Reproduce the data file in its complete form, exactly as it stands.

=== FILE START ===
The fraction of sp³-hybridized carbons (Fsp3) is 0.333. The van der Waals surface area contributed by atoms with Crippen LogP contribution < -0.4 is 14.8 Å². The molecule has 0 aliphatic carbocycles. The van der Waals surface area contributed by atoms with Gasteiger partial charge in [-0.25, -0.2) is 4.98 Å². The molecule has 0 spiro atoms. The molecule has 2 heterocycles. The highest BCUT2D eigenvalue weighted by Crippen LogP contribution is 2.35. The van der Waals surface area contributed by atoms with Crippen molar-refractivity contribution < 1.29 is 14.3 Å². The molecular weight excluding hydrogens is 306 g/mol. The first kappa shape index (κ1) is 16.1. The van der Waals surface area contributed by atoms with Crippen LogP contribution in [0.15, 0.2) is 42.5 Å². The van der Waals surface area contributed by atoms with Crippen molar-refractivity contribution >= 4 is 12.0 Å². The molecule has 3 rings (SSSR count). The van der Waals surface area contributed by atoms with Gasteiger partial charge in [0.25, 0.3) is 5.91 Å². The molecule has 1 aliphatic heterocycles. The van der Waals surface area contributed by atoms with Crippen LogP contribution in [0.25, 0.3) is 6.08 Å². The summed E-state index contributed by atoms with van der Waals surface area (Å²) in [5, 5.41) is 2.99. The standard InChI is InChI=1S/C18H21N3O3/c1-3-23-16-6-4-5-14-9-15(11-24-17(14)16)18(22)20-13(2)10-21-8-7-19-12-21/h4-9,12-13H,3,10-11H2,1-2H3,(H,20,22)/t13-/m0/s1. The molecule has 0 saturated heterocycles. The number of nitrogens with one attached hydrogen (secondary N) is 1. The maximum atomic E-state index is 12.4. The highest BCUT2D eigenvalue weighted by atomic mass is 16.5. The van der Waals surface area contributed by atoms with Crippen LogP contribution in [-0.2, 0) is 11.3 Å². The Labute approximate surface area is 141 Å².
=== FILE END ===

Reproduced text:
The fraction of sp³-hybridized carbons (Fsp3) is 0.333. The van der Waals surface area contributed by atoms with Crippen LogP contribution < -0.4 is 14.8 Å². The molecule has 0 aliphatic carbocycles. The van der Waals surface area contributed by atoms with Gasteiger partial charge in [-0.25, -0.2) is 4.98 Å². The molecule has 0 spiro atoms. The molecule has 2 heterocycles. The highest BCUT2D eigenvalue weighted by Crippen LogP contribution is 2.35. The van der Waals surface area contributed by atoms with Crippen molar-refractivity contribution < 1.29 is 14.3 Å². The molecular weight excluding hydrogens is 306 g/mol. The first kappa shape index (κ1) is 16.1. The van der Waals surface area contributed by atoms with Crippen LogP contribution in [0.15, 0.2) is 42.5 Å². The van der Waals surface area contributed by atoms with Crippen molar-refractivity contribution >= 4 is 12.0 Å². The molecule has 3 rings (SSSR count). The van der Waals surface area contributed by atoms with Gasteiger partial charge in [0.25, 0.3) is 5.91 Å². The molecule has 1 aliphatic heterocycles. The van der Waals surface area contributed by atoms with Crippen LogP contribution in [0.25, 0.3) is 6.08 Å². The summed E-state index contributed by atoms with van der Waals surface area (Å²) in [5, 5.41) is 2.99. The standard InChI is InChI=1S/C18H21N3O3/c1-3-23-16-6-4-5-14-9-15(11-24-17(14)16)18(22)20-13(2)10-21-8-7-19-12-21/h4-9,12-13H,3,10-11H2,1-2H3,(H,20,22)/t13-/m0/s1. The molecule has 0 saturated heterocycles. The number of nitrogens with one attached hydrogen (secondary N) is 1. The maximum atomic E-state index is 12.4. The highest BCUT2D eigenvalue weighted by atomic mass is 16.5. The van der Waals surface area contributed by atoms with Crippen LogP contribution in [-0.2, 0) is 11.3 Å². The Labute approximate surface area is 141 Å².